Sunday, May 7, 2017


Love, Jamestown, NC


Viktor Frankl survived three long unimaginable years of his life in a Nazi concentration camp while most of his family including his wife perished in another camp. His book on Man’s Search for Meaning has been read by millions of people searching for meaning in life. There were other survivors in these horrendous circumstances besides Frankl, but it was quickly observed that when a prisoner had lost any reason or meaning for living, they wouldn’t last very long. Others who knew the why of their existence could withstand almost any how.

Frankl wrote that “we who lived in concentration camps can remember the men who walked through the huts comforting others, giving away their last piece of bread. They may have been few in number, but they offer sufficient proof that everything can be taken from a man but one thing: the last of the human freedoms—to choose one’s attitude in any given set of circumstances, to choose one’s own way…Being human always points, and is directed, to something, or someone, other than oneself—be it a meaning to fulfill or another human being to encounter. The more one forgets himself—by giving himself to a cause to serve or another person to love—the more human he is.”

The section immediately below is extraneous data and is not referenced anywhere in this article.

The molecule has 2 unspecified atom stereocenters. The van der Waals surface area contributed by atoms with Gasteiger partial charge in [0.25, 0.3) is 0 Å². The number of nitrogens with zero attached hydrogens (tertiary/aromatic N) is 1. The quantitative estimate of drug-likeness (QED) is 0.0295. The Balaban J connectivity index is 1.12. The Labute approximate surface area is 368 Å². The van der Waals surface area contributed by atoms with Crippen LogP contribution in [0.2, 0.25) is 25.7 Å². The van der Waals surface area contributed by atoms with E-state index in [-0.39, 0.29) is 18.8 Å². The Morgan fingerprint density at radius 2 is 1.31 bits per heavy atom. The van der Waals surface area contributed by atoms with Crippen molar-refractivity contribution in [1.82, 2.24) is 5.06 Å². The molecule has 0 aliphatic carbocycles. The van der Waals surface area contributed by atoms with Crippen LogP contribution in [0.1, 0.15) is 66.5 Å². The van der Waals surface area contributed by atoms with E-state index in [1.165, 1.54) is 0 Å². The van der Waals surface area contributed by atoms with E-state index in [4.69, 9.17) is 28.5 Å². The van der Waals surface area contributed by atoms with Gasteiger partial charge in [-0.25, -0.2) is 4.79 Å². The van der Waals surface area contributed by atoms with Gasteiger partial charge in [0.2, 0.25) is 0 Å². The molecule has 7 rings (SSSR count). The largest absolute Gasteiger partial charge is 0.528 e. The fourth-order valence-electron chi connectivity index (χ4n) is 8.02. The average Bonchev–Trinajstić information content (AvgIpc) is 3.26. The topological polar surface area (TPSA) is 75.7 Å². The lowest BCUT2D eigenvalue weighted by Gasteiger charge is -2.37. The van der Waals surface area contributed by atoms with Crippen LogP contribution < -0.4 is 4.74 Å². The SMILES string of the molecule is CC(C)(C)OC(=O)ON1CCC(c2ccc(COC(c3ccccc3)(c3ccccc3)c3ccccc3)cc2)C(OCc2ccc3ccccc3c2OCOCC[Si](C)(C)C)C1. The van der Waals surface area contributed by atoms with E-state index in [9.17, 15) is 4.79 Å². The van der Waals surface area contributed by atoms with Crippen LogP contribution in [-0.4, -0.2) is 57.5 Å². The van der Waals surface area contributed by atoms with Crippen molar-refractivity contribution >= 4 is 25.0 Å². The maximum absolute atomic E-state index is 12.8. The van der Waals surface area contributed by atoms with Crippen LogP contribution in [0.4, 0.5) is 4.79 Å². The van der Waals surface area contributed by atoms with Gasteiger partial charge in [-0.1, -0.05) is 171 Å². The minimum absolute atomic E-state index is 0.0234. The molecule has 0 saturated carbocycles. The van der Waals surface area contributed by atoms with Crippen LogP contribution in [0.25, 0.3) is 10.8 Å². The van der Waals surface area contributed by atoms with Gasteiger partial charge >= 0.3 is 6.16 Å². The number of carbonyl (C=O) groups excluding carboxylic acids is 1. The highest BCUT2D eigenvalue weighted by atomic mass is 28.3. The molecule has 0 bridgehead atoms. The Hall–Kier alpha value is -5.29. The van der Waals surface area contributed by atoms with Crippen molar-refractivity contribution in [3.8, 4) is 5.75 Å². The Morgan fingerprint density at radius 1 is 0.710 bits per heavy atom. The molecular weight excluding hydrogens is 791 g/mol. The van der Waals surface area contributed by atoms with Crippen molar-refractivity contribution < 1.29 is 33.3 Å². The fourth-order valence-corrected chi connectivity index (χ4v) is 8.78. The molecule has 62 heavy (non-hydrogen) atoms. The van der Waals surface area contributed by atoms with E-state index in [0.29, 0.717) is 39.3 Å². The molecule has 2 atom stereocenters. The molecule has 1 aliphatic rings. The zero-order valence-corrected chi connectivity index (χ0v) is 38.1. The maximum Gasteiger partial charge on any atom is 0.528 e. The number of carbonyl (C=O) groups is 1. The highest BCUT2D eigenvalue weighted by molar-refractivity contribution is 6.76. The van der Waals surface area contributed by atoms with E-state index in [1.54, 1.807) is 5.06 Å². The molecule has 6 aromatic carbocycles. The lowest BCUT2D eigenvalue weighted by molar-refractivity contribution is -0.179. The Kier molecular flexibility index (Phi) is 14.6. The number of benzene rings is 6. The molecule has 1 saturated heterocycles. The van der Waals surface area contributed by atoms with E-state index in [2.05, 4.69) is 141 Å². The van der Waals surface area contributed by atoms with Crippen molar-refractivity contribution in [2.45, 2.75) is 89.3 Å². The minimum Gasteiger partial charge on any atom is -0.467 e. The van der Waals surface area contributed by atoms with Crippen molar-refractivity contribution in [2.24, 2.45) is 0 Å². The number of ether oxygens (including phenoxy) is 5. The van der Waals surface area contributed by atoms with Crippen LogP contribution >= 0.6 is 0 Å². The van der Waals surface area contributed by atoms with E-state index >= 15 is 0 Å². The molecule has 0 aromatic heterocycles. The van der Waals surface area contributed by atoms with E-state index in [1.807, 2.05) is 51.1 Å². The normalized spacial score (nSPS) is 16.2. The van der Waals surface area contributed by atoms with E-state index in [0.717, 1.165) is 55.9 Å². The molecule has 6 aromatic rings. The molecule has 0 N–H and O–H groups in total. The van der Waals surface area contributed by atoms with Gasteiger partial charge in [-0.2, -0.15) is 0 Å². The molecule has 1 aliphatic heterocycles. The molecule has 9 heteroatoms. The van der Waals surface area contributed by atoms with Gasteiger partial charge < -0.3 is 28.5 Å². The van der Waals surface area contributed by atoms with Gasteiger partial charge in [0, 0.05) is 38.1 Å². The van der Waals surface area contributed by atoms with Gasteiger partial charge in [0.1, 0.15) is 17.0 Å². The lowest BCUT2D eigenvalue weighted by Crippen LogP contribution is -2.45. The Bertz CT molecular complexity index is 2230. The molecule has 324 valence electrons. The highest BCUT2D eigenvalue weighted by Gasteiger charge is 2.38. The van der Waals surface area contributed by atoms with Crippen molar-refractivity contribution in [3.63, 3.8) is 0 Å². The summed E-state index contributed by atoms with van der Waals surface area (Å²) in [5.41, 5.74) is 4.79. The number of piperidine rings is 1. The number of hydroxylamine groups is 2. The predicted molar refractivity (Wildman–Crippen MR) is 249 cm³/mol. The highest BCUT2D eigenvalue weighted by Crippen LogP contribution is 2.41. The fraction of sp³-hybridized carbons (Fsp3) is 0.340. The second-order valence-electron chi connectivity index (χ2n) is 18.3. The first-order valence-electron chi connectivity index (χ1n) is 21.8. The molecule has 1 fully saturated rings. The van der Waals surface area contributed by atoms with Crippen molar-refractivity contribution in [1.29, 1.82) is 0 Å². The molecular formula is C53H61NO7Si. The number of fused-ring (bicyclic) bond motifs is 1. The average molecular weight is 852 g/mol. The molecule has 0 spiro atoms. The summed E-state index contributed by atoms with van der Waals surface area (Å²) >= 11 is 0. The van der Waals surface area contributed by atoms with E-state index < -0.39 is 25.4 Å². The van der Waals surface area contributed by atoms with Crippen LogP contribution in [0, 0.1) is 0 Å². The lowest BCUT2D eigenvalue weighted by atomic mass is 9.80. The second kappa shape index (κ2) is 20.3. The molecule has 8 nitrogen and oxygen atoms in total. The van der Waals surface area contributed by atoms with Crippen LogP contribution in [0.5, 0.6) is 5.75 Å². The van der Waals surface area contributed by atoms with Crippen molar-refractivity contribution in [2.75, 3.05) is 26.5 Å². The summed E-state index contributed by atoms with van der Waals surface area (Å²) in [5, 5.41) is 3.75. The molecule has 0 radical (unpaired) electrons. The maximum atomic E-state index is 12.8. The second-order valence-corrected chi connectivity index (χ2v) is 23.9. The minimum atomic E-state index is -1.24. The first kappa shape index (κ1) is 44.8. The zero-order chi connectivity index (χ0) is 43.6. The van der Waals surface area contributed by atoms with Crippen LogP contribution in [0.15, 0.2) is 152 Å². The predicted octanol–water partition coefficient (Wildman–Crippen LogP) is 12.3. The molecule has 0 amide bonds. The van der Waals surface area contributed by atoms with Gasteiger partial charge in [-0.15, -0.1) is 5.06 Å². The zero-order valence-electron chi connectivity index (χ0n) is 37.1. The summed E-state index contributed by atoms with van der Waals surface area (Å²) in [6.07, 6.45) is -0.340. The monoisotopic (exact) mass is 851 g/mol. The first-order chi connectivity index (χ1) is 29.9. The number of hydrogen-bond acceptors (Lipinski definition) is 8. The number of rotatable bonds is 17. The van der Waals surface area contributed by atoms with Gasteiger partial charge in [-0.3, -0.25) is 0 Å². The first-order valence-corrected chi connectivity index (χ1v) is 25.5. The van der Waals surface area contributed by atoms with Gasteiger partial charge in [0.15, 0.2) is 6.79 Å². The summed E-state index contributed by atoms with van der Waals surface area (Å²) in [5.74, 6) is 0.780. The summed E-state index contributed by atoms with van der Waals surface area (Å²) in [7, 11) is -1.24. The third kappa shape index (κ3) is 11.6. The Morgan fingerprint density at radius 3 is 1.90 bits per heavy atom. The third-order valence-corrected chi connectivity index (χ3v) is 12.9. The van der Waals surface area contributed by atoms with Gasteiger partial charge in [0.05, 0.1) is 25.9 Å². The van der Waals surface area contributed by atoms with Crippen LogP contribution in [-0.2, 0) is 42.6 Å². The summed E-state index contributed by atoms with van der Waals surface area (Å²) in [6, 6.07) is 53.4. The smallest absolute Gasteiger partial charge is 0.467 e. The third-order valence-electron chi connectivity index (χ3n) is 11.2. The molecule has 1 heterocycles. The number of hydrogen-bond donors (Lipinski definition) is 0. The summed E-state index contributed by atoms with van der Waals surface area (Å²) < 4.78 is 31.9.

Although Frankl’s wife didn’t survive the holocaust, the possibility brought him hope and a reason to live. His epiphany in the camp was “that love is the ultimate and the highest goal to which man can aspire…The salvation of man is through love and in love.”

My favorite definition of unconditional love is that there is nothing we can do to make God love us more and nothing we can do to make God love us less. And it also applies when we make a difference in somebody’s life who has no possibility of returning the favor. Otherwise, we’re just doing business. There are many things in life that we encounter which are out of our control, except one thing—how we choose to respond.

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